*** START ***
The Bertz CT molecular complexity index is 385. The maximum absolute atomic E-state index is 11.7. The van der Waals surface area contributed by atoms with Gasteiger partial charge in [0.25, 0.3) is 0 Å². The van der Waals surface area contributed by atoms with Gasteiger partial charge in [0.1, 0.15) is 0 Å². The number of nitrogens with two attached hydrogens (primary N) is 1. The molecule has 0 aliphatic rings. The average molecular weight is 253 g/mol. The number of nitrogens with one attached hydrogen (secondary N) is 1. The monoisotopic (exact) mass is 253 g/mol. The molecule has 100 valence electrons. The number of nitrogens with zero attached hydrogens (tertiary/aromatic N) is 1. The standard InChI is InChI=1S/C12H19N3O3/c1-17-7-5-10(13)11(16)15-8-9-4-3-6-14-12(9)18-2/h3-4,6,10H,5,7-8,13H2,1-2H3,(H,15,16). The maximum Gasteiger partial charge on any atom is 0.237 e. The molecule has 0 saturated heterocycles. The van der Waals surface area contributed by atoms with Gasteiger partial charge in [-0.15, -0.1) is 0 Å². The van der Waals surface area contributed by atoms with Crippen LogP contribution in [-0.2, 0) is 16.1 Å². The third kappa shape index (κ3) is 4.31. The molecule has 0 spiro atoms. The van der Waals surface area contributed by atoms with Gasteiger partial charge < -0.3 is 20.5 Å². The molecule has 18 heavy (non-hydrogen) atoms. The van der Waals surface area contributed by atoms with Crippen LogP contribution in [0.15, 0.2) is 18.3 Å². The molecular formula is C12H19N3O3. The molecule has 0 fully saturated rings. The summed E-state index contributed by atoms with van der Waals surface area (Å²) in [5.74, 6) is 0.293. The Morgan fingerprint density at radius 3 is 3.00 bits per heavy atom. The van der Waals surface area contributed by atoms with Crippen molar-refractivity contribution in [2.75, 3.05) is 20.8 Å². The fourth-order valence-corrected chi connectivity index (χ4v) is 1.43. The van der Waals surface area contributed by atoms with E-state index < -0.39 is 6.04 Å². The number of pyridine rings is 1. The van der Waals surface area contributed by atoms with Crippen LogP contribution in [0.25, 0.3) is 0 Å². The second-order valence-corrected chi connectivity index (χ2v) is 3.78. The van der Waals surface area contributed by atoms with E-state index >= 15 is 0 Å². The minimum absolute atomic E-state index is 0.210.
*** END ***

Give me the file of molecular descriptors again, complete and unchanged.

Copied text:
The Bertz CT molecular complexity index is 385. The maximum absolute atomic E-state index is 11.7. The van der Waals surface area contributed by atoms with Gasteiger partial charge in [0.25, 0.3) is 0 Å². The van der Waals surface area contributed by atoms with Gasteiger partial charge in [0.1, 0.15) is 0 Å². The number of nitrogens with two attached hydrogens (primary N) is 1. The molecule has 0 aliphatic rings. The average molecular weight is 253 g/mol. The number of nitrogens with one attached hydrogen (secondary N) is 1. The monoisotopic (exact) mass is 253 g/mol. The molecule has 100 valence electrons. The number of nitrogens with zero attached hydrogens (tertiary/aromatic N) is 1. The standard InChI is InChI=1S/C12H19N3O3/c1-17-7-5-10(13)11(16)15-8-9-4-3-6-14-12(9)18-2/h3-4,6,10H,5,7-8,13H2,1-2H3,(H,15,16). The maximum Gasteiger partial charge on any atom is 0.237 e. The molecule has 0 saturated heterocycles. The van der Waals surface area contributed by atoms with Gasteiger partial charge in [-0.15, -0.1) is 0 Å². The van der Waals surface area contributed by atoms with Crippen LogP contribution in [-0.2, 0) is 16.1 Å². The third kappa shape index (κ3) is 4.31. The molecule has 0 spiro atoms. The van der Waals surface area contributed by atoms with Gasteiger partial charge < -0.3 is 20.5 Å². The molecule has 18 heavy (non-hydrogen) atoms. The van der Waals surface area contributed by atoms with Crippen LogP contribution in [0.15, 0.2) is 18.3 Å². The molecular formula is C12H19N3O3. The molecule has 0 fully saturated rings. The summed E-state index contributed by atoms with van der Waals surface area (Å²) in [5.74, 6) is 0.293. The Morgan fingerprint density at radius 3 is 3.00 bits per heavy atom. The van der Waals surface area contributed by atoms with Crippen molar-refractivity contribution in [2.75, 3.05) is 20.8 Å². The fourth-order valence-corrected chi connectivity index (χ4v) is 1.43. The van der Waals surface area contributed by atoms with E-state index < -0.39 is 6.04 Å². The number of pyridine rings is 1. The van der Waals surface area contributed by atoms with Crippen LogP contribution in [0.25, 0.3) is 0 Å². The second-order valence-corrected chi connectivity index (χ2v) is 3.78. The van der Waals surface area contributed by atoms with E-state index >= 15 is 0 Å². The minimum absolute atomic E-state index is 0.210.